Which Fitness Wearable Is The Most Accurate?

It’s becoming increasingly difficult to pick the best fitness tracker. Until recently, only one or two brands offered advanced features like heart-rate monitoring. Now it seems like most of the products out there not only do the same things but even look the same. The only real differentiator—and the one that really matters—is accuracy. But how can you cut through the marketing hype and find out which of today’s trackers will measure your activity most accurately? Turns out, the answer isn’t so straightforward—yet—but it starts with three important words. (And no, they’re not the same ones your girlfriend has been waiting to hear.)

“We’ve been acquired!”

That’s the message you’ll be greeted with if you head over to the official website of BodyMedia, the makers of the Core activity tracker.

Why should you care about the acquisition of a brand you’ve probably never heard of? Well, it has everything to do with a recent study, the results of which were published in the latest edition of the journal Medicine & Science in Sports & Exercise.

In a trial designed to test the accuracy of four popular activity trackers—the Fitbit Flex, Nike+ FuelBand SE, Jawbone UP, and Misfit Shine—researchers at Iowa State University’s Department of Kinesiology collected data from 56 study participants in real-life conditions ranging from working at a computer or reading a book to performing aerobic or resistance exercise. At the end of the trial, the researchers found that the most accurate fitness tracker you can buy right now is… none of them.

As it turns out, there were two additional trackers that the study authors included in their experiment—the BodyMedia Core and the Actigraph GT3X. You may not have heard of either, probably because they’re used primarily in medical research, and neither is widely marketed to consumers. They probably wouldn’t do very well, anyway. The BodyMedia Core, while offering an impressive array of useful features like galvanic skin response (i.e. perspiration), doesn’t have a display, and you have to pay a monthly fee to access your data. The Actigraph GT3X, meanwhile, looks like something that was ripped off the top of a firetruck. That said, both outperformed all four of the popular consumer products.

Here’s how all six devices performed when tested in three categories (aerobic, sedentary, and resistance activity), starting with the overall ranking. The percentages denote rate of error.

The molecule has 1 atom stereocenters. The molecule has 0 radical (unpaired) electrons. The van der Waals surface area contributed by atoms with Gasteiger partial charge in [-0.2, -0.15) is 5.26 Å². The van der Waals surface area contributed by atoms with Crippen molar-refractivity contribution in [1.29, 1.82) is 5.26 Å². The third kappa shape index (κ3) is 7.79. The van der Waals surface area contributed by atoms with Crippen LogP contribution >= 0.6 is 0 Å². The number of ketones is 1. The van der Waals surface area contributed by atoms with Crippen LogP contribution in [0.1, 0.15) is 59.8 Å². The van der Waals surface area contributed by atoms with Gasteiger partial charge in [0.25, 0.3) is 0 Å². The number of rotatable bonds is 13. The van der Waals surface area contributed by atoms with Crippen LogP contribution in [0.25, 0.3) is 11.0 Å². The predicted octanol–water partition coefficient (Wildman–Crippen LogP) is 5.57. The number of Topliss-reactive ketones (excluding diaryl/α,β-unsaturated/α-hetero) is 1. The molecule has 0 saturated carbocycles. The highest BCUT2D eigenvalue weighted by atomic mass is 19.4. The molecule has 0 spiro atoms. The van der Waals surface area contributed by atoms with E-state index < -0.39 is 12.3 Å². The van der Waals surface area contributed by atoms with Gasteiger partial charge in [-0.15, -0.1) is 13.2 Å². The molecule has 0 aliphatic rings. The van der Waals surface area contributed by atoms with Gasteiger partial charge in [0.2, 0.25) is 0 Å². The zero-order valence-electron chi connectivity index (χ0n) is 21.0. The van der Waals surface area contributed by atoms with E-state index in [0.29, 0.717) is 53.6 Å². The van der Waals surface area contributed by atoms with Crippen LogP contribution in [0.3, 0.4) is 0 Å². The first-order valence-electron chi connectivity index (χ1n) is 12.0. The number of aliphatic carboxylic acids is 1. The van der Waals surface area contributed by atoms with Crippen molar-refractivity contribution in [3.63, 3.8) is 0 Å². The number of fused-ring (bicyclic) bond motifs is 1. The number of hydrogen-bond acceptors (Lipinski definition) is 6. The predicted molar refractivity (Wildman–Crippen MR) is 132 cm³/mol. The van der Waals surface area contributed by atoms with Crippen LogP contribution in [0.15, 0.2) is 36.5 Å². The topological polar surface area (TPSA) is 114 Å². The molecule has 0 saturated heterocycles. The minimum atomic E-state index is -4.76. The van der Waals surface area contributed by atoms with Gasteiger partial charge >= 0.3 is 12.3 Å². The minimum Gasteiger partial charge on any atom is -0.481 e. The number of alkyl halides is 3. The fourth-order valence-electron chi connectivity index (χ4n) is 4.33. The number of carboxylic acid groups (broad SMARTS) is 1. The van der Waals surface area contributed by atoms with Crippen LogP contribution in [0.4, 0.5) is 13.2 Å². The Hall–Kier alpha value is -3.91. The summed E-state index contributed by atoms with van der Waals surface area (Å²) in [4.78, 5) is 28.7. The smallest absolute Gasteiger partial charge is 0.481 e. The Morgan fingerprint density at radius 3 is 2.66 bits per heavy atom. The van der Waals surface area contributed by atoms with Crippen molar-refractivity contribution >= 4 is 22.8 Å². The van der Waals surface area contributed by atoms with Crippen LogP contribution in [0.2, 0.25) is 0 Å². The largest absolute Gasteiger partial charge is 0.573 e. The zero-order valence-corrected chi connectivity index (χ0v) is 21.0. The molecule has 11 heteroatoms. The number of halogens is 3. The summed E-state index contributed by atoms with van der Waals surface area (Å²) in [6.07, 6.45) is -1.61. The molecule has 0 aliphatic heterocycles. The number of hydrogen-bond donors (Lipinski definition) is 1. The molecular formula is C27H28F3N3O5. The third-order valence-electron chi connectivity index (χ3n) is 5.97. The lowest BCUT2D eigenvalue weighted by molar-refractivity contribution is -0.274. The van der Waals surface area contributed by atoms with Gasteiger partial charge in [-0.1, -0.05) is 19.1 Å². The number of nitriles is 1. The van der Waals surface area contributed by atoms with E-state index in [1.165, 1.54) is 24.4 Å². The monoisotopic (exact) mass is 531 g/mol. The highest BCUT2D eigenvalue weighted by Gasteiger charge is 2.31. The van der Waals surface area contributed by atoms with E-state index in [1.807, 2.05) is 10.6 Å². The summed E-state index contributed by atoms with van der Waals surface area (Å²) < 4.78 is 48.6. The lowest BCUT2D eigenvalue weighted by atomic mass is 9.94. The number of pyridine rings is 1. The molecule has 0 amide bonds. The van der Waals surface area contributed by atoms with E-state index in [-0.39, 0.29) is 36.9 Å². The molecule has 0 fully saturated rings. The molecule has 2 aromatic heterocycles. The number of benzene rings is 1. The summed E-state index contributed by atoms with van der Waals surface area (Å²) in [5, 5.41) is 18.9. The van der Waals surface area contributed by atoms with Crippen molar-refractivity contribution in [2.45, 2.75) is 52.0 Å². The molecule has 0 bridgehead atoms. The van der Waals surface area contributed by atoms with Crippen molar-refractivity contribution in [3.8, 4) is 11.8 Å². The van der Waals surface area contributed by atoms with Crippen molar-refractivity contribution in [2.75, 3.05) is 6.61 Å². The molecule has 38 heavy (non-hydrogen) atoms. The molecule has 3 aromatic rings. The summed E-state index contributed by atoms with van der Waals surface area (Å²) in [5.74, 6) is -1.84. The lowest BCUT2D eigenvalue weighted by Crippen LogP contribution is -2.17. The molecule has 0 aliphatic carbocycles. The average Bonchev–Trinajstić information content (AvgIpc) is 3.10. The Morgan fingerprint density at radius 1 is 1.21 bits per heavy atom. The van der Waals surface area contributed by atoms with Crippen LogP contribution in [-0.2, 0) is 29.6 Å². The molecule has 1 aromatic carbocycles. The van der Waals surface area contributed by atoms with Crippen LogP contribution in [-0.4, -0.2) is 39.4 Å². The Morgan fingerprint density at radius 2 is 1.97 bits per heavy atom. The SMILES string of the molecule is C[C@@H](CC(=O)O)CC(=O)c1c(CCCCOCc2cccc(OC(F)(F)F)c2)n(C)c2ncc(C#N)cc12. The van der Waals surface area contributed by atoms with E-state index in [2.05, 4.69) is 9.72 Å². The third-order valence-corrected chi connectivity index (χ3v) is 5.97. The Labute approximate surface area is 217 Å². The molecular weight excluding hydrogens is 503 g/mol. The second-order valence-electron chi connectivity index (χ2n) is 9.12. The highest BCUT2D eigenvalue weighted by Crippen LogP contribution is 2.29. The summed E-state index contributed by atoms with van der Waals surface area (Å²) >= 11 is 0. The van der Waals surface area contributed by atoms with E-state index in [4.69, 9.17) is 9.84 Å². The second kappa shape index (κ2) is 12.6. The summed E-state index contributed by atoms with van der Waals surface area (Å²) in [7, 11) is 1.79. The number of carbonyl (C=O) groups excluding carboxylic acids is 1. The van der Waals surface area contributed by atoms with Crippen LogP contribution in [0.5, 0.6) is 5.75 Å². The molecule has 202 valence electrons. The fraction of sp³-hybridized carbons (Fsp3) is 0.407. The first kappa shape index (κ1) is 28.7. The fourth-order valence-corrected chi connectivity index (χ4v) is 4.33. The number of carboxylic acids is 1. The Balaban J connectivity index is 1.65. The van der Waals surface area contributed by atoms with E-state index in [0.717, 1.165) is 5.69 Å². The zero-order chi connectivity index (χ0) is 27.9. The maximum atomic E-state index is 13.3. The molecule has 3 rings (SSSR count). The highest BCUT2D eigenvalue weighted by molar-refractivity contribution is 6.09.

OVERALL RESULTS

  • BodyMedia Core 15.3 percent
  • Actigraph GT3X+ 16.7 percent
  • Fitbit Flex 16.8 percent
  • Nike+ FuelBand SE 17.1 percent
  • Jawbone UP 18.2 percent
  • Misfit Shine 30.4 percent

AEROBIC ACTIVITY

  • BodyMedia Core 17.2 percent
  • Nike+ FuelBand SE 18.5 percent
  • Actigraph GT3X+ 22.1 percent
  • Jawbone UP 30.0 percent
  • Fitbit Flex 34.7 percent
  • Misfit Shine 60.1 percent

SEDENTARY ACTIVITY

  • BodyMedia Core 15.7 percent
  • Misfit Shine 18.2 percent
  • Nike+ FuelBand SE 20.0 percent
  • Fitbit Flex 29.4 percent
  • Jawbone UP 29.4 percent
  • Actigraph GT3X+ 45.2 percent

RESISTANCE ACTIVITY

  • Nike+ FuelBand SE 20.0 percent
  • BodyMedia Core 29.2 percent
  • Fitbit Flex 31.6 percent
  • Misfit Shine 36.8 percent
  • Actigraph GT3X+ 45.2 percent
  • Jawbone UP 52.6 percent

Now, back to those three critical words. Specifically, the announcement that BodyMedia, the manufacturer of the highly sophisticated Core, which now holds the title of Most Accurate Fitness Tracker, is now a fully owned subsidiary of, wait for it—Jawbone.

So, there’s your answer. Right now, as far as consumer products go, Fitbit is your best bet for accuracy. But very soon that will likely change as fashion-forward Jawbone begins incorporating technology from its shiny new toy.

Flex while you can, Fitbit; Jawbone is about to be up, up, and away.

Photo: Chris Ford

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6 thoughts on “Which Fitness Wearable Is The Most Accurate?

    1. Yup. If you really want one, Amazon still has them. But the monthly data support probably won’t last for long, if it’s still running at all.

      Like

  1. This actually has been around for a very long time. It was accurate 5 years ago when I wore it under the name BodyBugg. It became pretty popular during the first few seasons of the Biggest Loser as all of the contestants wore them.

    Liked by 1 person

    1. Exactly right. Amazing that it’s been around for that long and yet nobody has caught up. I guess acquisition is easier than innovation.

      Like

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